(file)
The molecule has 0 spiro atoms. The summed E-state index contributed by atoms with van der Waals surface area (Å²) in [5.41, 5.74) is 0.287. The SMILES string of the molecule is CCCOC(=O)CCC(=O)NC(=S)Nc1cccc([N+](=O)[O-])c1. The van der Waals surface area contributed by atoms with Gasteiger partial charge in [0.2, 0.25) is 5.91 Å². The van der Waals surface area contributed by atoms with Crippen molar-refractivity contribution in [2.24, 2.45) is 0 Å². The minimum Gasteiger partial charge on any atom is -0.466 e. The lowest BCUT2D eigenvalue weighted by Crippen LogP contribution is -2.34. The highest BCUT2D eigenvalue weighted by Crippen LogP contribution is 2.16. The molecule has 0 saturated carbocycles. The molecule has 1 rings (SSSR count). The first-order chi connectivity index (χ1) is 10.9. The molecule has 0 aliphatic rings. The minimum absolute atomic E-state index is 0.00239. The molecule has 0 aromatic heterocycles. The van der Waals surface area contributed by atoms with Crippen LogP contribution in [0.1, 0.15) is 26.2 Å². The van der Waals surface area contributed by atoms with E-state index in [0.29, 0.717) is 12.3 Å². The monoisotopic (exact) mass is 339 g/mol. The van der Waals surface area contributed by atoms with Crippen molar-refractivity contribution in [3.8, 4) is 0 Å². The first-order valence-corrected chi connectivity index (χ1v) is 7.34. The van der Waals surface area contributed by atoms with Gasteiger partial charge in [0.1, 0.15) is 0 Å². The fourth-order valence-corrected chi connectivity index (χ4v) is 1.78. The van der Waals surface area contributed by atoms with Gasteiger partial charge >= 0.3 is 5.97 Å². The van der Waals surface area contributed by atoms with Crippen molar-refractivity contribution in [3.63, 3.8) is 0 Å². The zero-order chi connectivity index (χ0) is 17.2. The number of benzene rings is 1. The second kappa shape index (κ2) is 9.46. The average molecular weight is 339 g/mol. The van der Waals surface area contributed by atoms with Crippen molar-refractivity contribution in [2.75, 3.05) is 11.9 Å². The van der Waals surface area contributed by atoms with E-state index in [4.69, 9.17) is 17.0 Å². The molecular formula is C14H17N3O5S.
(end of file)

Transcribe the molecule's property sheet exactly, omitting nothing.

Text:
The molecule has 0 spiro atoms. The summed E-state index contributed by atoms with van der Waals surface area (Å²) in [5.41, 5.74) is 0.287. The SMILES string of the molecule is CCCOC(=O)CCC(=O)NC(=S)Nc1cccc([N+](=O)[O-])c1. The van der Waals surface area contributed by atoms with Gasteiger partial charge in [0.2, 0.25) is 5.91 Å². The van der Waals surface area contributed by atoms with Crippen molar-refractivity contribution in [2.24, 2.45) is 0 Å². The minimum Gasteiger partial charge on any atom is -0.466 e. The lowest BCUT2D eigenvalue weighted by Crippen LogP contribution is -2.34. The highest BCUT2D eigenvalue weighted by Crippen LogP contribution is 2.16. The molecule has 0 saturated carbocycles. The molecule has 1 rings (SSSR count). The first-order chi connectivity index (χ1) is 10.9. The molecule has 0 aliphatic rings. The minimum absolute atomic E-state index is 0.00239. The molecule has 0 aromatic heterocycles. The van der Waals surface area contributed by atoms with Crippen LogP contribution in [0.1, 0.15) is 26.2 Å². The van der Waals surface area contributed by atoms with E-state index in [0.29, 0.717) is 12.3 Å². The monoisotopic (exact) mass is 339 g/mol. The van der Waals surface area contributed by atoms with Crippen molar-refractivity contribution in [3.8, 4) is 0 Å². The first-order valence-corrected chi connectivity index (χ1v) is 7.34. The van der Waals surface area contributed by atoms with Gasteiger partial charge in [0.1, 0.15) is 0 Å². The fourth-order valence-corrected chi connectivity index (χ4v) is 1.78. The van der Waals surface area contributed by atoms with Gasteiger partial charge >= 0.3 is 5.97 Å². The van der Waals surface area contributed by atoms with Crippen molar-refractivity contribution in [3.63, 3.8) is 0 Å². The zero-order chi connectivity index (χ0) is 17.2. The number of benzene rings is 1. The second kappa shape index (κ2) is 9.46. The average molecular weight is 339 g/mol. The van der Waals surface area contributed by atoms with Crippen molar-refractivity contribution in [2.75, 3.05) is 11.9 Å². The van der Waals surface area contributed by atoms with E-state index in [4.69, 9.17) is 17.0 Å². The molecular formula is C14H17N3O5S.